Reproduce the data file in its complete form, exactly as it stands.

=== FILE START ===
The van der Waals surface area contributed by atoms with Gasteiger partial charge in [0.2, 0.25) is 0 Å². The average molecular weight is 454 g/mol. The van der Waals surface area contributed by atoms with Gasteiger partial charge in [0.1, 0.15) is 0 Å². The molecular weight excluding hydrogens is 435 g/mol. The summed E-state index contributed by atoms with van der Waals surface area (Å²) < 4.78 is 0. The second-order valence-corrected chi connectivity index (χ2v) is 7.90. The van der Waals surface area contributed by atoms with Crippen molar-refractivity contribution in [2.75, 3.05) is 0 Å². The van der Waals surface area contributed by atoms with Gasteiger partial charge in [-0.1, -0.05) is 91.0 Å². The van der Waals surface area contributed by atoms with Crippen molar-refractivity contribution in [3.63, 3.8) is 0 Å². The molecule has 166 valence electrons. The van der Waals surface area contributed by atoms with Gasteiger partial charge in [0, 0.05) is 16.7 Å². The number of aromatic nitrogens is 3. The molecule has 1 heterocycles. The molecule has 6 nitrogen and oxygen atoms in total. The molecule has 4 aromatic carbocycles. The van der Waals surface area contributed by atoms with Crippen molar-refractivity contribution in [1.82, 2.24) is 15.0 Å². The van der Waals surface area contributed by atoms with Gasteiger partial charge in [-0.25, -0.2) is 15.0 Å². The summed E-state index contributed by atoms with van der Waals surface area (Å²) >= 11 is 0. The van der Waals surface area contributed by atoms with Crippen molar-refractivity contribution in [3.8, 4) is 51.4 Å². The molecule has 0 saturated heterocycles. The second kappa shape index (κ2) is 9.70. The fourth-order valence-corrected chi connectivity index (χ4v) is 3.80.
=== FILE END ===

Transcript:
The van der Waals surface area contributed by atoms with Gasteiger partial charge in [0.2, 0.25) is 0 Å². The average molecular weight is 454 g/mol. The van der Waals surface area contributed by atoms with Gasteiger partial charge in [0.1, 0.15) is 0 Å². The molecular weight excluding hydrogens is 435 g/mol. The summed E-state index contributed by atoms with van der Waals surface area (Å²) < 4.78 is 0. The second-order valence-corrected chi connectivity index (χ2v) is 7.90. The van der Waals surface area contributed by atoms with Crippen molar-refractivity contribution in [2.75, 3.05) is 0 Å². The van der Waals surface area contributed by atoms with Gasteiger partial charge in [-0.1, -0.05) is 91.0 Å². The van der Waals surface area contributed by atoms with Crippen molar-refractivity contribution in [3.63, 3.8) is 0 Å². The molecule has 166 valence electrons. The van der Waals surface area contributed by atoms with Gasteiger partial charge in [0, 0.05) is 16.7 Å². The number of aromatic nitrogens is 3. The molecule has 1 heterocycles. The molecule has 6 nitrogen and oxygen atoms in total. The molecule has 4 aromatic carbocycles. The van der Waals surface area contributed by atoms with Crippen molar-refractivity contribution in [1.82, 2.24) is 15.0 Å². The van der Waals surface area contributed by atoms with Gasteiger partial charge in [-0.25, -0.2) is 15.0 Å². The summed E-state index contributed by atoms with van der Waals surface area (Å²) >= 11 is 0. The van der Waals surface area contributed by atoms with Crippen molar-refractivity contribution in [3.8, 4) is 51.4 Å². The molecule has 0 saturated heterocycles. The second kappa shape index (κ2) is 9.70. The fourth-order valence-corrected chi connectivity index (χ4v) is 3.80.